I was preparing for the sermon for today (Sunday, July 19) and found that there were more thoughts to be expressed than could be in any one sermon. I am always amazed at how Scripture is that way. God has packed so much into His Word that no matter how many times you have read it, studied it and unpacked it, you will always find more when you come back to it. You will never get to the final thing that God would have you learn from His Word. It isn't until you are in heaven that you will be able to no longer read or study the Word. Then you won't need it. You will have the Word Himself (Jesus Christ, John 1:1) to talk with and what more would you need?
So I was studying mark 6:30-44, the Feeding of the 5000, which is quite an amazing event in itself. It started with the return of the apostles (notice they are not called disciples here for they were "sent out" by Christ, meaning that they were truly "apostles" at that point, not disciples). They came back with the report of all that took place. There must have been a designated time for their return, a certain number of days or the like. They were all a twitter about what took place (and they would have 'tweeted' about what was happened if they would have had the technology). They wanted to tell Jesus all about it.
Reminds me of the youth coming home from a National Lutheran Youth Gathering or the women from a LWML convention such as just took place in Portland, OR this last June. There is so much to tell. This happened. This took place. We met this person and talked with that person. We helped out at this food bank and painted this school building. So many things to tell about.
The disciples had been on a spiritual "high." They were running on pure adrenalin. It was a big time for them. Jesus knew exactly what they needed. They needed time to get away, to deprogram, to let down from the mission events and to let all that took place soak into their hearts and minds. We are told in vs. 31 "Then, because so many people were coming and going that they did not even have a chance to eat, he said to them, 'Come with me by yourselves to a quiet place and get some rest.'" (Mark 6:31 NIV)
"Come away with Me," Jesus says. I think that is good advice. We need to encourage our pastors and other church workers to attend retreats where they can be in relation with Jesus, reading His word, communing with Him, listening to His voice and refreshing their hearts and lives. Church workers spend so much time and energy helping and guiding other people, that we forget that they need that themselves. They need their spiritual lives refreshed and it is impossible to do that in the hustle and bustle of the every day events of church life.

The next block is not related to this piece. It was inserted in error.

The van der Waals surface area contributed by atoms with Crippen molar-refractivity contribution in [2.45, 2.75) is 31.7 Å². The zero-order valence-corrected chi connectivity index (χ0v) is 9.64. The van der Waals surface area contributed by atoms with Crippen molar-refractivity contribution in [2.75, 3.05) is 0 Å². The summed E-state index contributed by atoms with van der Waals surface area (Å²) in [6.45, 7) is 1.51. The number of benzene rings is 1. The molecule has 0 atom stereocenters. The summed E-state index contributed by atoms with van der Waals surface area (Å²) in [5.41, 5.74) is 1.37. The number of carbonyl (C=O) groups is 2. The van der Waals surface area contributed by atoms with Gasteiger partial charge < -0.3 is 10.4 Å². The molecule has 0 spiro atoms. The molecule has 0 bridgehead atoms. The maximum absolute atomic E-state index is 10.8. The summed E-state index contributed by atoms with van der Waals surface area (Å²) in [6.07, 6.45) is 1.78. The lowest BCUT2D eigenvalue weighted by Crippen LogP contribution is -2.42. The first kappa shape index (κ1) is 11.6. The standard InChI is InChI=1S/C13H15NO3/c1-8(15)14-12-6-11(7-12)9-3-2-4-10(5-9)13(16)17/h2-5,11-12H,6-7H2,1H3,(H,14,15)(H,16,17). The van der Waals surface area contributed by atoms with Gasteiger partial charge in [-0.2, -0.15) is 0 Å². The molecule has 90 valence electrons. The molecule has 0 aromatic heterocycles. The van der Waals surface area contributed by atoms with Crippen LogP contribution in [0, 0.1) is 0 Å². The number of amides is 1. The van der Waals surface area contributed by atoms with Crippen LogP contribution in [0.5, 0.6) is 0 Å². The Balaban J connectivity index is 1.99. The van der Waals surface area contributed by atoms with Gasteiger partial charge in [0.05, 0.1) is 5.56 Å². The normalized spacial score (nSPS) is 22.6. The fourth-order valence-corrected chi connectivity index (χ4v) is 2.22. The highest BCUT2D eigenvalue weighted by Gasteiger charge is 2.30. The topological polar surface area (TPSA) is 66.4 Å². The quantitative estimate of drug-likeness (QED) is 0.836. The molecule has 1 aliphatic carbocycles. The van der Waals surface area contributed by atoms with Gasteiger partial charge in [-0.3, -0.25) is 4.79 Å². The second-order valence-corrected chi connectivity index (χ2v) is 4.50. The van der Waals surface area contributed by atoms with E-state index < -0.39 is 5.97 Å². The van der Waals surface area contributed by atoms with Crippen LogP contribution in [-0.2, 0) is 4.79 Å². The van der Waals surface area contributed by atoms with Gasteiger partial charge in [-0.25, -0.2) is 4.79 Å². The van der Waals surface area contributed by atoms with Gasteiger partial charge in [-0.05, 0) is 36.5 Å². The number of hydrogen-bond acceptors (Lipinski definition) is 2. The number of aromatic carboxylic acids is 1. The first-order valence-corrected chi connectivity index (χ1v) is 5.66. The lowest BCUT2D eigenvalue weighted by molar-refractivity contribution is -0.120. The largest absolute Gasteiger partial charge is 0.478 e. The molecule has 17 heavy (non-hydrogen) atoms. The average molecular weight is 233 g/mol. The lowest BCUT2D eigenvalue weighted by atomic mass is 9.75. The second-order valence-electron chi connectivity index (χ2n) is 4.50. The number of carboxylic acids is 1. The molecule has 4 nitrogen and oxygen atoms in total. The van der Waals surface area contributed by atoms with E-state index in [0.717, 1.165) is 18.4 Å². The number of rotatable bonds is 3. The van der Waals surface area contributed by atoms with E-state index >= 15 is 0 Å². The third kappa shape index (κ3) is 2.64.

I know that through the week, there are few times to spend in personal reflection and growth. i have to get up early (when the rest of the world is still sleeping) to find that quiet time to commune with God and to listen to His voice. I must "come away with Jesus" to be refreshed through the week. But that often isn't enough.
Caring for the spiritual lives of others wears on a person. Satan uses that to tire a person out, to frustrate a person or to cause a person to doubt the work he/she does. There is the person in Bible class that hears what you say but refuses to listen and won't come back because he doesn't like what he is hearing. Let it go! But you can't. You care for his soul and wonder if you could have said it differently, if there is any way to reach him or to help him to continue to hold to Jesus. There is the constant pressure to produce a sermon that will capture the people, keep their attention, feed their soul and do it in 15 minutes or less because they have places to go, people to see, things to do. And God forbid that you go much longer than the allotted time. There is the family tearing apart, the young person in jail, the drinking, the drugs, the sex outside of marriage (before and after marriage takes place), the illicit relationships, the temptation of sin, lusts of the flesh, thoughts of the mind and needs of the soul - all before noon each day! OK, maybe not that bad, but some weeks, you would be surprised.
How do you survive? By listening to the Good Shepherd who wants to lead you to the green pastures and who invited you to sit beside the still waters. By letting Him guide you away from the hustle and bustle of the daily life to a spiritual retreat. We need out church workers fresh. When we have needs, we want them on top their game (so to speak) not dragging in the ditch filled with stale, dirty, mucky water. That can only happen as they are fed daily by the Word, weekly by the Sacrament and each moment by the Lord. AND they need to "come away" with Jesus to get the rest they need, so that the next time you come to them, they are ready to help you. Not only are they ready, their "cup overflows" with the love of Christ, the Word of the Lord and the power of the Spirit.
Next time your church worker asks to attend a spiritual retreat, think of what Jesus says to His disciples, "Come with me by yourselves to a quiet place and get some rest." Let them go - and maybe you should even help pay for it.